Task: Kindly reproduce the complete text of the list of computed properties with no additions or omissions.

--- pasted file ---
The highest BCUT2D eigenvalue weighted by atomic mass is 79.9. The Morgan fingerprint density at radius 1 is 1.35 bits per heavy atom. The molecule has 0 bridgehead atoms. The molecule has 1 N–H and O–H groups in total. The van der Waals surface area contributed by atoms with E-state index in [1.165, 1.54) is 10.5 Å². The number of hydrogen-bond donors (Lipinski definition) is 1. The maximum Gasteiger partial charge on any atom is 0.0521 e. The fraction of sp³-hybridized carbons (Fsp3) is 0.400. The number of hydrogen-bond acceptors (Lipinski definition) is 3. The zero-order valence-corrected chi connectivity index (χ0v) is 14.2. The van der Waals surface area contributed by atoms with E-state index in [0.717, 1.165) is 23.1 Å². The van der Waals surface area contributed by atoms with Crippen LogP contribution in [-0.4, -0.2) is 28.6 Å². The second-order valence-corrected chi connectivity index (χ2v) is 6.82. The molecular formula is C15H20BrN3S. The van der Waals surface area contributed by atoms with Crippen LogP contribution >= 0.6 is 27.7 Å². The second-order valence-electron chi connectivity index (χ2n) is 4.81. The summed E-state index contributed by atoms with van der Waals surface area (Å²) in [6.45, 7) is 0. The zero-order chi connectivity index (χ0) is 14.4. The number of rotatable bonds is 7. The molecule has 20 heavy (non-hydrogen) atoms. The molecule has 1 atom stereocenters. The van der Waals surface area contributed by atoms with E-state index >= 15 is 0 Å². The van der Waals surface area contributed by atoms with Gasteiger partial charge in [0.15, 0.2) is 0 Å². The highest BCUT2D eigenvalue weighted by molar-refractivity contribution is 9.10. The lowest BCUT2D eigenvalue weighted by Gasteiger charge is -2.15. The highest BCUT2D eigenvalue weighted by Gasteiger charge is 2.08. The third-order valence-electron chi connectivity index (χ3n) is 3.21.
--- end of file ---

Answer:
The highest BCUT2D eigenvalue weighted by atomic mass is 79.9. The Morgan fingerprint density at radius 1 is 1.35 bits per heavy atom. The molecule has 0 bridgehead atoms. The molecule has 1 N–H and O–H groups in total. The van der Waals surface area contributed by atoms with E-state index in [1.165, 1.54) is 10.5 Å². The number of hydrogen-bond donors (Lipinski definition) is 1. The maximum Gasteiger partial charge on any atom is 0.0521 e. The fraction of sp³-hybridized carbons (Fsp3) is 0.400. The number of hydrogen-bond acceptors (Lipinski definition) is 3. The zero-order valence-corrected chi connectivity index (χ0v) is 14.2. The van der Waals surface area contributed by atoms with E-state index in [0.717, 1.165) is 23.1 Å². The van der Waals surface area contributed by atoms with Crippen LogP contribution in [-0.4, -0.2) is 28.6 Å². The second-order valence-corrected chi connectivity index (χ2v) is 6.82. The molecular formula is C15H20BrN3S. The van der Waals surface area contributed by atoms with Crippen LogP contribution >= 0.6 is 27.7 Å². The second-order valence-electron chi connectivity index (χ2n) is 4.81. The summed E-state index contributed by atoms with van der Waals surface area (Å²) in [6.45, 7) is 0. The zero-order chi connectivity index (χ0) is 14.4. The number of rotatable bonds is 7. The molecule has 20 heavy (non-hydrogen) atoms. The molecule has 1 atom stereocenters. The van der Waals surface area contributed by atoms with E-state index >= 15 is 0 Å². The van der Waals surface area contributed by atoms with Gasteiger partial charge in [0.15, 0.2) is 0 Å². The highest BCUT2D eigenvalue weighted by molar-refractivity contribution is 9.10. The lowest BCUT2D eigenvalue weighted by Gasteiger charge is -2.15. The highest BCUT2D eigenvalue weighted by Gasteiger charge is 2.08. The third-order valence-electron chi connectivity index (χ3n) is 3.21.